While the plot of Chess feels weak at times, with relationships coming and going far too quickly for example, it is a spectacle to enjoy regardless. Daniel Strong as Anatoly, and Kelly Gates as Florence made a fantastic duo with both giving strong performances throughout. Daniel’s final number in the first act, Anthem, showcased a truly remarkable vocal talent which would be more than at home in the West End.
Some other solos could do with a bit of fine tuning, although each performed with a commendable passion, and at times it felt a little as if the singers were having to compete with the band in an effort to be heard. A few tweaks to the sound might not go a miss, but it certainly didn’t detract from an enjoyable performance.
Chess might not have a reputation for being the most action-packed past time but an evening with EBOS will certainly keep you entertained.
When a story is as well known as Dracula it falls to those in the arts to give new life to the well-trodden tale.
Theatre makers and film directors have sunk their teeth into Bram Stoker’s work almost continually since its release in 1897, creating a huge portfolio of vampire stories which draw on the novel’s themes in many different ways.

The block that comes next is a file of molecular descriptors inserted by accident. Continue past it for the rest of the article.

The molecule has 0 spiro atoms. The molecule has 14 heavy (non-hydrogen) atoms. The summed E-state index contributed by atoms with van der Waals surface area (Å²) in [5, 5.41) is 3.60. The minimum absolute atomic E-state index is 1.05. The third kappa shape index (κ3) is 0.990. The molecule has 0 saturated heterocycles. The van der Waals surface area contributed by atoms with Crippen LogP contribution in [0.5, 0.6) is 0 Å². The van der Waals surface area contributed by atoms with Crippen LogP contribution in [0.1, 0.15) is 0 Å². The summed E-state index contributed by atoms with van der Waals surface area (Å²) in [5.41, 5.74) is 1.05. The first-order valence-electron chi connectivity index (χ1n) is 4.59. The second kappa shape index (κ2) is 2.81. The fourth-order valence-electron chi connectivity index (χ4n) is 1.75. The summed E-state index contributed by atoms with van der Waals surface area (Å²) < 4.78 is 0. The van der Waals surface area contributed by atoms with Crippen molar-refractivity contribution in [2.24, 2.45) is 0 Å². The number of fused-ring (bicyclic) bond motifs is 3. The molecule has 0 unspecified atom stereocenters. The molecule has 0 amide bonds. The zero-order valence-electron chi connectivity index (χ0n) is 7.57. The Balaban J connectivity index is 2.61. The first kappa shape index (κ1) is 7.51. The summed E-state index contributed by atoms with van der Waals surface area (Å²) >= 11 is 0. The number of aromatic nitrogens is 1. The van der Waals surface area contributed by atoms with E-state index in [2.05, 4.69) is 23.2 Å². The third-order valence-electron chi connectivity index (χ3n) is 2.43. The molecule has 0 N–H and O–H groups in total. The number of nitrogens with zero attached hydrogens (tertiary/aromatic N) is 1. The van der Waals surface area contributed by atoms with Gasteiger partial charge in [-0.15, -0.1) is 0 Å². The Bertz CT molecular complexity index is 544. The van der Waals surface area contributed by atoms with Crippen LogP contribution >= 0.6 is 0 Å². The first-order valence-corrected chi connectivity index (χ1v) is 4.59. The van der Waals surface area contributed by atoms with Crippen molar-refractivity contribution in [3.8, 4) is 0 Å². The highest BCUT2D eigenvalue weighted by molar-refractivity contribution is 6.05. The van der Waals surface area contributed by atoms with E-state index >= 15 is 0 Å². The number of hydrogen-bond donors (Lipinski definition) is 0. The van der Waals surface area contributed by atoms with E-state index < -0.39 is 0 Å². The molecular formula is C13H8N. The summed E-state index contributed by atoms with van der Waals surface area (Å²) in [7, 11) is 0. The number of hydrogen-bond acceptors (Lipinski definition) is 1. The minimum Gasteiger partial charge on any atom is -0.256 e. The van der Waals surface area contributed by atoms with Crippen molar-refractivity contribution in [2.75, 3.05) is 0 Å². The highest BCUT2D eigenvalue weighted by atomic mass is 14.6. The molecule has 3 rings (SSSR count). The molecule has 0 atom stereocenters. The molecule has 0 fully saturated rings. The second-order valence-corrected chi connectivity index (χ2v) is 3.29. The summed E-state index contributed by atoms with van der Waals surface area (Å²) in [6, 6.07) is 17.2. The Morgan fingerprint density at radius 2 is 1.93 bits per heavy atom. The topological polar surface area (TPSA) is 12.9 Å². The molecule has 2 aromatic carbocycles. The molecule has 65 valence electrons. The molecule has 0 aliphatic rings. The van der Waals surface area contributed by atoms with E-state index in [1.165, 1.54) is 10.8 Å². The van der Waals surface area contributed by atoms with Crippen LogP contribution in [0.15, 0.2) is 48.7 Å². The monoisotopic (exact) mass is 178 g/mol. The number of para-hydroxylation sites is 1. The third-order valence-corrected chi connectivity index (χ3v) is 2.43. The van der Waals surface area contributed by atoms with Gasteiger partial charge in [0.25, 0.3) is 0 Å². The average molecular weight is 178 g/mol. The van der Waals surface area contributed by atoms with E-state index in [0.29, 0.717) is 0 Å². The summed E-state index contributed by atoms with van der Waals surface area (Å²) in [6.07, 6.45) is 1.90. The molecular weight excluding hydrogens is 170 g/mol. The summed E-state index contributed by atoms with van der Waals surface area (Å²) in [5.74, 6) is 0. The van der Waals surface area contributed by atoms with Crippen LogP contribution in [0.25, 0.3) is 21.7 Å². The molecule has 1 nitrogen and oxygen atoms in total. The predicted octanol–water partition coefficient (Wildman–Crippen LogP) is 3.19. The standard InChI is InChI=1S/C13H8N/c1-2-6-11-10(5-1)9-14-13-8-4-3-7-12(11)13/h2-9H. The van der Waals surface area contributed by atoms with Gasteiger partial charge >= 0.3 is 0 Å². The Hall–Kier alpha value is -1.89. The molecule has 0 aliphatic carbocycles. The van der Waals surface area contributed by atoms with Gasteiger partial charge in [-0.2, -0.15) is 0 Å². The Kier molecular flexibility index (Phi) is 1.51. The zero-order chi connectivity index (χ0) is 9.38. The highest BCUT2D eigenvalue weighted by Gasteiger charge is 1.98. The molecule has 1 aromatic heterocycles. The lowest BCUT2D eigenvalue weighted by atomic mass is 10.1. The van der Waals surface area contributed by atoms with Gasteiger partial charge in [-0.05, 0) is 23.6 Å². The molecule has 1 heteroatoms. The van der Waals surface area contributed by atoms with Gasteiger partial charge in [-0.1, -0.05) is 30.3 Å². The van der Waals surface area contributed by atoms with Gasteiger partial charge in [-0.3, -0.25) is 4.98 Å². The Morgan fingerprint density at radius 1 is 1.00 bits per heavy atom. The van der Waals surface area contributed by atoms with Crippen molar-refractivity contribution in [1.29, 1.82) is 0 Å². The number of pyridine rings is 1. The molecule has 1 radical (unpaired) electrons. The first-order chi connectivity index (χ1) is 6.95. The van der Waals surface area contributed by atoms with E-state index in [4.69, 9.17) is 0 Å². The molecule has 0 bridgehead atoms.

Writer and director Dan Clarke continues the trend for different readings with Progress Theatre’s latest production, in which he places the novel’s women front and centre – quite literally from the moment the play opens with flashing lights illuminating a trio of ghastly vampire sisters.
But it is unclear what Clarke’s intention is of bringing Stoker’s female characters to the fore. Is it to cast light on the silent Gothic woman – often reduced to a weak, helpless victim – or to have some fun with the other Gothic woman, the predator?
Only two male actors appear in the piece, Matt Urwin as a pale and insipid Jonathan Harker, and Ian Blecher, who almost veers into a caricature with his Van Helsing. Both are almost inconsequential, much like the weak Gothic woman, acting as a support to the other characters around them.
And so it is left to each of the vampire sisters to double up as one of Lucy’s male suitors, but the purpose of it is unclear. This is not a feminist reading, quite clearly shown in the way every woman in the play is reduced, rather depressingly, to nothing more than a product of her sexual desire. Even the conservative Mina (Megan Turnell) falls foul of her insatiable sexual appetite when she immediately turns to Dracula to relieve her carnal desires after finding out her husband is impotent.